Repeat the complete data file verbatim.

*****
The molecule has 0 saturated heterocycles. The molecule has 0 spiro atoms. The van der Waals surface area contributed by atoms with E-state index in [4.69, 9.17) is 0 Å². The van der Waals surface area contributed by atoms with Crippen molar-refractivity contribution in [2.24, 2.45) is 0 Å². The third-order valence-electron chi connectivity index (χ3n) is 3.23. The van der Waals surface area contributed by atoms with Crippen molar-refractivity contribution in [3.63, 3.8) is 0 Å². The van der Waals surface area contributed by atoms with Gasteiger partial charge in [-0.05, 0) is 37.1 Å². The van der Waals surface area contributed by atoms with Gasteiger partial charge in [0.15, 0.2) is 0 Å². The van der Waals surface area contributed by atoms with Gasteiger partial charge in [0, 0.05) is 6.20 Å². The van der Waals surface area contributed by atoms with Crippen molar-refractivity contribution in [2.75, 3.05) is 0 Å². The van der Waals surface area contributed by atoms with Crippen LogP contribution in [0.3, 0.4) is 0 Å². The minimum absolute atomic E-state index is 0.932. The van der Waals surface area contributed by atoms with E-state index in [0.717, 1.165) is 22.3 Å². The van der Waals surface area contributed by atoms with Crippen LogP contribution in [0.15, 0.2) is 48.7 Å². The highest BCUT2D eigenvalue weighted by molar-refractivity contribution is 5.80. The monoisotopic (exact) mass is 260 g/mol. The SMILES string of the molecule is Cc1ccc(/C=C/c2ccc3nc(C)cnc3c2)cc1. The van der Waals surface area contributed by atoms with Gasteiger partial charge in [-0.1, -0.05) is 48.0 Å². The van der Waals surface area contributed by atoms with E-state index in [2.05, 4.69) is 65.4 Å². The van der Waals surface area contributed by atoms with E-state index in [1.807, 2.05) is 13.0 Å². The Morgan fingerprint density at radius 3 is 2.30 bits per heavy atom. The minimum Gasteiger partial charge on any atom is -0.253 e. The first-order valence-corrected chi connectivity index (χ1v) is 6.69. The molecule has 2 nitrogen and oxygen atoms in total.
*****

The molecule has 0 saturated heterocycles. The molecule has 0 spiro atoms. The van der Waals surface area contributed by atoms with E-state index in [4.69, 9.17) is 0 Å². The van der Waals surface area contributed by atoms with Crippen molar-refractivity contribution in [2.24, 2.45) is 0 Å². The third-order valence-electron chi connectivity index (χ3n) is 3.23. The van der Waals surface area contributed by atoms with Crippen molar-refractivity contribution in [3.63, 3.8) is 0 Å². The van der Waals surface area contributed by atoms with Gasteiger partial charge in [-0.05, 0) is 37.1 Å². The van der Waals surface area contributed by atoms with Gasteiger partial charge in [0.15, 0.2) is 0 Å². The van der Waals surface area contributed by atoms with Gasteiger partial charge in [0, 0.05) is 6.20 Å². The van der Waals surface area contributed by atoms with Crippen molar-refractivity contribution in [2.75, 3.05) is 0 Å². The van der Waals surface area contributed by atoms with Crippen LogP contribution in [0.3, 0.4) is 0 Å². The minimum absolute atomic E-state index is 0.932. The van der Waals surface area contributed by atoms with E-state index in [0.717, 1.165) is 22.3 Å². The van der Waals surface area contributed by atoms with Crippen LogP contribution in [0.15, 0.2) is 48.7 Å². The highest BCUT2D eigenvalue weighted by molar-refractivity contribution is 5.80. The monoisotopic (exact) mass is 260 g/mol. The SMILES string of the molecule is Cc1ccc(/C=C/c2ccc3nc(C)cnc3c2)cc1. The van der Waals surface area contributed by atoms with Gasteiger partial charge in [-0.1, -0.05) is 48.0 Å². The van der Waals surface area contributed by atoms with E-state index in [2.05, 4.69) is 65.4 Å². The van der Waals surface area contributed by atoms with E-state index in [1.807, 2.05) is 13.0 Å². The Morgan fingerprint density at radius 3 is 2.30 bits per heavy atom. The minimum Gasteiger partial charge on any atom is -0.253 e. The first-order valence-corrected chi connectivity index (χ1v) is 6.69. The molecule has 2 nitrogen and oxygen atoms in total.